JULIO SHIMAMOTO He was an icon of the fifties'' brazilian Comics. He joined a team with Jayme Cortez (a portuguese illustrator, that learned to draw with the great Eduardo Teixeira Coelho), Sergio Lima, Nico Rosso, Eugenio Colonnese and Rodolfo Zalla. They drew many Terror, Comics and War stories.
SERGIO LIMA He has drawn comics for the Disney publications of the publishing house Abril. From the early 1970s to the late 1980s, he has drawn stories with most of the characters (Duck, Mad Madam Mim, Jose Carioca).
EDUARDO VETILLO Eduardo Vetillo drew Disney comics for the publisher Abril in the early 1990s. He has mainly done stories with 'Hard Haid Moe', but also with 'Mickey Mouse' and 'Ze Carioca'. He also drew Spectreman, Hanna Barbera and Os Trapalhoes for Ely Barbosa Studio, in Sao Paulo. I was his assistent in the years of 1979 and 1980.
LOS TRES AMIGOS Here in Brasil, in the eighties, three cartoonists and comics creators joined to publish a magazine. They were Laerte Piratas do Tiete), Angeli (Chiclete com Banana) and Glauco (Geraldao). Some years after Adao joined them too. They have published some of more crazy and Non-sense Comics in Brasil. Glauco was tragically murdered recently.
MAURICIO DE SOUZA His Studio sells comics and animations for many countries as Italy, South Korea, China, France, Spain and many others. He publishes Strip Comics since the 50’s. In his best times, had 300 employees.
BRAZILIAN ARTISTS PUBLISHING OUTSIDE As Mozart Couto (Humanoides Associes), Sergio Macedo (Metal Hurlant), Watson Portela and Arthur Garcia, many artists became USA comics creators as Roger Cruz, Luke Ross, Renato Guedes, Ed Benes, Marcelo Campos and Mike Deodato Jr, drawing Superman, Hulk, Wonder Woman and others.
4. I've talked to Jose Carlos Fernandes from Portugal about differences in Brazilian and Portuguese comics. What do you think about this theme? Do you see any of them? Of course the culture in South America is very different from the European. The Portuguese Comics have a peculiar humor sense. Is fact, also, that Brazil had more influence from USA comics than European. But we have a lot of authoraI comics that approach our production to European (names as Jose Aguiar, Laudo, Vilacha, Josmar, Seabra, Daniel Esteves, Edgar Vasques, Rodrigo Rosa can prove it). I can distinguish the Portuguese Comics (or BD, as they call it) in two phases: the classic (with Eduardo Teixeira Coelho, Jayme Cortez, Jose Ruy) and the new (Sonia Oliveira, Jose Carlos Fernandes, Luís Henriques, Filipe Faria, Manuel Morgado, Esgar Acelerado, Rui Ricardo). In Brazil, we also have this. So if I compare the portuguese and Brazilian new stuff I see more coincidences than differences.
5. What is your best achievement in comics, according to you? My Don Quixote Comics had been nominated with the HQ MIX best Comics Adaptation Prize (2009). I spent one year with it, and was fantastic draw and paint those 88 pages. I love Cervantes narrative style.
6. Why did you choose comics? What's so fantastic about them? My mother told me that when I was a baby, the first time I went to be vaccinated, the nurse asked her to hold me strong. But it wasn’t necessary I was hypnotized by the full colored characters in the walls. This is the thing. Comics have characters and they can do anything, talk, run, fly, swim, go to others planets, participate, dream… When I read Comics feel like going to places I’ve never dreamed about. When I create them I feel the same.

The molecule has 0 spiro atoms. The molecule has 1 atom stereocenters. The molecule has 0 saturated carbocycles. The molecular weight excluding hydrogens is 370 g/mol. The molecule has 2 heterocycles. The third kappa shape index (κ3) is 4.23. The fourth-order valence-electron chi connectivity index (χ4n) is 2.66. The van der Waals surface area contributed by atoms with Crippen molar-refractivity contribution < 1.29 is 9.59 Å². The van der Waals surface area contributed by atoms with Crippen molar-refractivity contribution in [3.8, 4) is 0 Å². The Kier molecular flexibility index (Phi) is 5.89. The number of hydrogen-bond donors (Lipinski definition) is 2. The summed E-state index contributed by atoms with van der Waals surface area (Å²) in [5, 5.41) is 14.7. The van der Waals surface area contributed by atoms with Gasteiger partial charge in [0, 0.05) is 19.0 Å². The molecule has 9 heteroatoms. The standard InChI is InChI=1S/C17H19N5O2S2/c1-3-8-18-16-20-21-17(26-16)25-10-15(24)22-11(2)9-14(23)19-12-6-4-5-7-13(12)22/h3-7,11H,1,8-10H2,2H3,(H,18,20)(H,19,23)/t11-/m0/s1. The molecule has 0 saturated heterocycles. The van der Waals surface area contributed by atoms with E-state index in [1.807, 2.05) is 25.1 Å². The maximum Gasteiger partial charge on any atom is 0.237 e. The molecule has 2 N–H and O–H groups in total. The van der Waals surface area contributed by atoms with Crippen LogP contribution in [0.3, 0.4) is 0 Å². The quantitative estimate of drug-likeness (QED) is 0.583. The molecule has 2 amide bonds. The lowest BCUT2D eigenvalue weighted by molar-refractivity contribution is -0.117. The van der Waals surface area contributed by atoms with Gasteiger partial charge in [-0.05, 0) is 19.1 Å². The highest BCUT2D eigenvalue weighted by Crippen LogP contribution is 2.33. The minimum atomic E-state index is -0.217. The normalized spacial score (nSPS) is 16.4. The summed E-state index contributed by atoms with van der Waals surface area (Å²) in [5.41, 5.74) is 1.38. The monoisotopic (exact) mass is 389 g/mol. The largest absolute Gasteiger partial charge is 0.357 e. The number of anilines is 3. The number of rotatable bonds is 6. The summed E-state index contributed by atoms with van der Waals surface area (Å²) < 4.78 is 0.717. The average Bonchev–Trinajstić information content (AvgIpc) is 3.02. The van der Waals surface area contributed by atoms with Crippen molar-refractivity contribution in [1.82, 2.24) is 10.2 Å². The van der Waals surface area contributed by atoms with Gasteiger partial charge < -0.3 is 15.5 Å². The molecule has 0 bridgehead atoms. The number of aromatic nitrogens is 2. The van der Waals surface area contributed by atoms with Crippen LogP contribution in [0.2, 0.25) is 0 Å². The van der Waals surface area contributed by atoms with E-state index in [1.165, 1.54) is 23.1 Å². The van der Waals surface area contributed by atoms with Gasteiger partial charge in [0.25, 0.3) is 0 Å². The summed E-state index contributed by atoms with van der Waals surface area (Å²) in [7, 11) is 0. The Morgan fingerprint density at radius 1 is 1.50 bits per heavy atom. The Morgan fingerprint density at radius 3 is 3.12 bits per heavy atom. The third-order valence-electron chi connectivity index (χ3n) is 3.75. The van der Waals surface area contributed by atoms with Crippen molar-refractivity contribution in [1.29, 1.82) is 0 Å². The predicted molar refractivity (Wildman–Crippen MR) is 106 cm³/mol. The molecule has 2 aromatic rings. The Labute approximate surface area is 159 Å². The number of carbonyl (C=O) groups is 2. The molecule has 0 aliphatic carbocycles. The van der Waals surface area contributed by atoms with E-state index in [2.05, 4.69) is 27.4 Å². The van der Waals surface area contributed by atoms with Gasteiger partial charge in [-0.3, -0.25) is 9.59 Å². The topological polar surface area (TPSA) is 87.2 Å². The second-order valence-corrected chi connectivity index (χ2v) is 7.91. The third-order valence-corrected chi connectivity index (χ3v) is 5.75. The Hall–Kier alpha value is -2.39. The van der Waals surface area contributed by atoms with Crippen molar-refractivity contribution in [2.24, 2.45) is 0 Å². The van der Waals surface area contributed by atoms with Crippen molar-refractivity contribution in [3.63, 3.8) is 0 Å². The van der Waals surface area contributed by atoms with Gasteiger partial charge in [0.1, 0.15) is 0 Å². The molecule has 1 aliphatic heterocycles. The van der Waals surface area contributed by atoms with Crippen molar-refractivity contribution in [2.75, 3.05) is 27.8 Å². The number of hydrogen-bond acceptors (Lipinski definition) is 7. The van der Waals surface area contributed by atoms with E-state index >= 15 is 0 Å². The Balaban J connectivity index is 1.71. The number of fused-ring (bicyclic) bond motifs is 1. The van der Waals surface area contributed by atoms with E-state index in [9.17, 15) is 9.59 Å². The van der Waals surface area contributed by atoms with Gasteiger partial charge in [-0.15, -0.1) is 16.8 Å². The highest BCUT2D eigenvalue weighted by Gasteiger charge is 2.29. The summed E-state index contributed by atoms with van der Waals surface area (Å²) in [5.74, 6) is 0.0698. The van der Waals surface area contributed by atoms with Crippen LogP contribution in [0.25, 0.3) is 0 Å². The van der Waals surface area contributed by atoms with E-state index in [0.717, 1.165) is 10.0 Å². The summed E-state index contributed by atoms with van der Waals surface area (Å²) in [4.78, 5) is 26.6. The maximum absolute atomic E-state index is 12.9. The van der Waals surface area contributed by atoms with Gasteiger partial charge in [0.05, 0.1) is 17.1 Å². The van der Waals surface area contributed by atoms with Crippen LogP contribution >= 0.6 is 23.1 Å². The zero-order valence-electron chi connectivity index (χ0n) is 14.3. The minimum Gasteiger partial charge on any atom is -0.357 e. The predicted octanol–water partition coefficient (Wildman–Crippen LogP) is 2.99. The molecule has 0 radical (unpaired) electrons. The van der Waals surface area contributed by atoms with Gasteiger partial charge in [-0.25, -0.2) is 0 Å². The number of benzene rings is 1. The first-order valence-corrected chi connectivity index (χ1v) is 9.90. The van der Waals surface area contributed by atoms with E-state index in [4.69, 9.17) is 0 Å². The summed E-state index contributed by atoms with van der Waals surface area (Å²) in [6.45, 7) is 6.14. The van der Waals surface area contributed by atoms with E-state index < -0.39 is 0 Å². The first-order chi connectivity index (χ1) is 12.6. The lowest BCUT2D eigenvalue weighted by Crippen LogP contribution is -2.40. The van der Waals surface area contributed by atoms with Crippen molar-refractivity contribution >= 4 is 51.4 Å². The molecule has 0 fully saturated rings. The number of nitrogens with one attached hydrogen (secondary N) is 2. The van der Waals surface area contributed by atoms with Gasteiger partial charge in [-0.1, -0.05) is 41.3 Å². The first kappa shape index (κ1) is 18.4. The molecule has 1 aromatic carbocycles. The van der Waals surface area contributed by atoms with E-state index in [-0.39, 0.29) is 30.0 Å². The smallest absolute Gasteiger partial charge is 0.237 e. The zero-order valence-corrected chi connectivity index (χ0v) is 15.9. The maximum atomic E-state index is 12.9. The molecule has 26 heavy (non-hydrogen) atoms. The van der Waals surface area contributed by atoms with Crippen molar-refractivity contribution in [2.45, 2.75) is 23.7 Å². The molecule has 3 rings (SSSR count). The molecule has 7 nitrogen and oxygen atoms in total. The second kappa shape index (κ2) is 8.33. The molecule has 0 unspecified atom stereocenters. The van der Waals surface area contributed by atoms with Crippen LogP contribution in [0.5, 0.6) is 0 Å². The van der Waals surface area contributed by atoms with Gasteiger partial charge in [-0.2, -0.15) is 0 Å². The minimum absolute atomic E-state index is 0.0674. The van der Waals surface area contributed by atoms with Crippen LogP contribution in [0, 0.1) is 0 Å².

uBIRAtan libanio DANTAS de araujo I´m 47 years old. Was born in Sao Paulo, Brazil, and live in Campinas. I drew the comics magazine ”Os Trapalhoes” from 1980 to 1982. I was member (1985) of AQC (Cartoonist and Comics Drawer Association). I published my Comics in magazines as Quadreca, Pantano, Tralha, Porrada, Megazine, Bundas, Sem Essa, Prismarte Terror, Caraminhola, Subversos, Camiño de Rato and “LULA, a winner´s history” the official comics biography of the brazilian president). I’ve created editorial cartoons to newspapers as Retrato do Brasil, Folha da Tarde, Diario do Povo, newspapers from Workers´ Unions (Sinergia, Sindipetro) and the site http://www.chargeonline.com.br
CARTOON Since 1985 I´ve been selected in Humor Contests in Brasil as Piauí, Belo Horizonte/Caratinga (MG), Santo Andre/Ribeirao/Araras/Piracicaba (SP), UNACON (Brasília), Carioca Humor Contest and Volta Redonda (RJ), Porto Alegre/Lageado/Univates (RS), Pernambuco (FIHQ-PE). I´ve been selected in International Contests of Cartoons as “ParaRAIL world”, from Russia and “II Rencontre du Dessin de Presse” Carquefou, France. PRIZES: 1986-First Prize (caricature) Cartoon Contest of Belo Horizonte (Brazil) 1992-Special Prize at Humor Saloon of Araras (Brasil) 2000-Two special Prizes at Humor Saloon of Ribeirao Preto (Brazil) 2002-Merit Diplom (Zumbi dos Palmares) from Municipal Chamber of Campinas (Sao Paulo). 2003: Best Brazilian Cartoonist / Angelo Agostini Prize, First prize (caricature) at Ramiz Gökçe Cartoon Festival (Cyprus), Angelo Agostini Prize as brazilian best cartoonist. 2004- Special prize at Volta Redonda´s Humor Contest. 2005: Speaker in the World Comics Conference (South Korea). 2005: Angelo Agostini Prize as Best Brazilian Cartoonist. 2007: HQmix prize by coletive Comics book Front (Via Lettera publisher). 2008: HQmix prize Quarto Mundo. 2009: Honourable prize Redman China Cartoon Competition, First Prize Short Comics in Serbia Cartoon Fest, First Prize Strips Paraguaçu Paulista Cartoon Fest and published Comics in Ziniol, Polish magazine.
A partir de amanhã no Centro de Cultura, Letras e Artes. Dia 09/03, às 19h30 Mesa-redonda com Duilio Battistoni, Bira Dantas, Djota Carvalhoe Joao Antonio Buhrer de Almeida. http://www.ccla.org.br R. Bernardino de Campos, 989. Centro Campinas
E aqui, vc pode baixar a revista Ilustrar n. 15, com matéria especial de Angelo Agostini. href="http://www.revistailustrar.com/download.html">